The last remaining steam-powered lighthouse tender in the country is currently berthed (and slowly being restored) at Pier 25 in Tribeca. Her name is Lilac, she was built in 1933, and you can clamber around her steampunky chambers as much as you want, all summer long.
There's art, too! For the second straight season the Lilac functions as a gallery as well, with more than a dozen site-specific pieces throughout the vessel, from the deck to the galleys to the dank depths of her rusty heart. And this isn't the the first time the Lilac was used for cultural purposes; last year it was a floating library, and in 2009 the phenomenal site-specific play The Confidence Man was performed throughout the vessel.
The art's pretty cool—Jackie Mock's cleverly humorous conceptual stuff, Rhys Hecox's video down in the hold, and Lavinia Roberts's Mad Max-esque masks were the standouts for me—but the real attraction here is Lilac herself.
A lighthouse tender was responsible for resupplying and repairing lighthouses and buoys, and Lilac did her job in these waters for nearly 40 years before being decommissioned in 1972. That was also the last time her steam engines were fired up, and by none other than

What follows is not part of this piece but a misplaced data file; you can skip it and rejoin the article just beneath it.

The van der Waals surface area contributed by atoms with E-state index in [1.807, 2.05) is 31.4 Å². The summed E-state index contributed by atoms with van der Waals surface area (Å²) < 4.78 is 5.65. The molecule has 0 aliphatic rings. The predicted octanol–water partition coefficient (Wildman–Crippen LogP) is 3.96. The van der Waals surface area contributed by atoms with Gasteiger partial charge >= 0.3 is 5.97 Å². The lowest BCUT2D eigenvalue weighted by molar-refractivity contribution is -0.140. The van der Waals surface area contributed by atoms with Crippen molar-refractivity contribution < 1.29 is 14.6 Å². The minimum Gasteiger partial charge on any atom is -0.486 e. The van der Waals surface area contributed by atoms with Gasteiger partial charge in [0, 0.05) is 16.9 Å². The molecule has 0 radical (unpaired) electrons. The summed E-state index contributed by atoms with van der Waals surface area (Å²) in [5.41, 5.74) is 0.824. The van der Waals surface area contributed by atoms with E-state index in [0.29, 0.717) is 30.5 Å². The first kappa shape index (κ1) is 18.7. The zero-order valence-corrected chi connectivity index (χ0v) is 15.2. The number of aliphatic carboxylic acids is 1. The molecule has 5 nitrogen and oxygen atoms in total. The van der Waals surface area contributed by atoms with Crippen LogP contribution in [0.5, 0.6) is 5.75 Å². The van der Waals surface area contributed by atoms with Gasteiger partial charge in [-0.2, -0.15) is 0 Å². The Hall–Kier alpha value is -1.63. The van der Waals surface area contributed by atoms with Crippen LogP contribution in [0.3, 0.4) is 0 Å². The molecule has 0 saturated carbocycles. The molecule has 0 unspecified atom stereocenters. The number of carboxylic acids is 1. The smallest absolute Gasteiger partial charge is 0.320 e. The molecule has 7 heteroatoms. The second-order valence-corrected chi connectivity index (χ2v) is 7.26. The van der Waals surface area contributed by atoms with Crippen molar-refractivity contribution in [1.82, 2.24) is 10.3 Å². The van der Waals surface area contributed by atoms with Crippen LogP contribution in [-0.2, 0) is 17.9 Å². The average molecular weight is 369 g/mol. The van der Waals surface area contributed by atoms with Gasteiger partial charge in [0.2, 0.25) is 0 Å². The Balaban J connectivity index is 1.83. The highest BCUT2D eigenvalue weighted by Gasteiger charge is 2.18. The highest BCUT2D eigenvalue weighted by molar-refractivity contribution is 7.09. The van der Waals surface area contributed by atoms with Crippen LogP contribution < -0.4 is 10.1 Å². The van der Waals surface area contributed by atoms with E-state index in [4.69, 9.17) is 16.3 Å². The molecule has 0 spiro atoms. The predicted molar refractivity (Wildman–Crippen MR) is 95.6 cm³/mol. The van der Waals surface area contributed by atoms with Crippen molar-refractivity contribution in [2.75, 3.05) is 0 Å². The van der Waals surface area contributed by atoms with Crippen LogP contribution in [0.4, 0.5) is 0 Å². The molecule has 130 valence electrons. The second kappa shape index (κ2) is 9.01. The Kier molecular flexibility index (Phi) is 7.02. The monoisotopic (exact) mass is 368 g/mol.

Pratt Institute's Chief Engineer Conrad Milster, who knows a thing or two about steam power. As does the Liliac's amiable engine-room docent Gerry Weinstein, who will be happy to give you a tour of the area when you visit.
And visit you should! Boarding the Lilac, poking around, checking out the art, relaxing on the deck... it's all completely free, though donations are graciously accepted for the long-term restoration of the vessel.
The Lilac is berthed at Pier 25 in Hudson River Park, across West Street from North Moore Street. The Liliac is open starting May 23 and running through October on Thursdays from 4:00 to 7:00 p.m., and on Saturdays and Sunday from 2:00 until 7:00, weather permitting.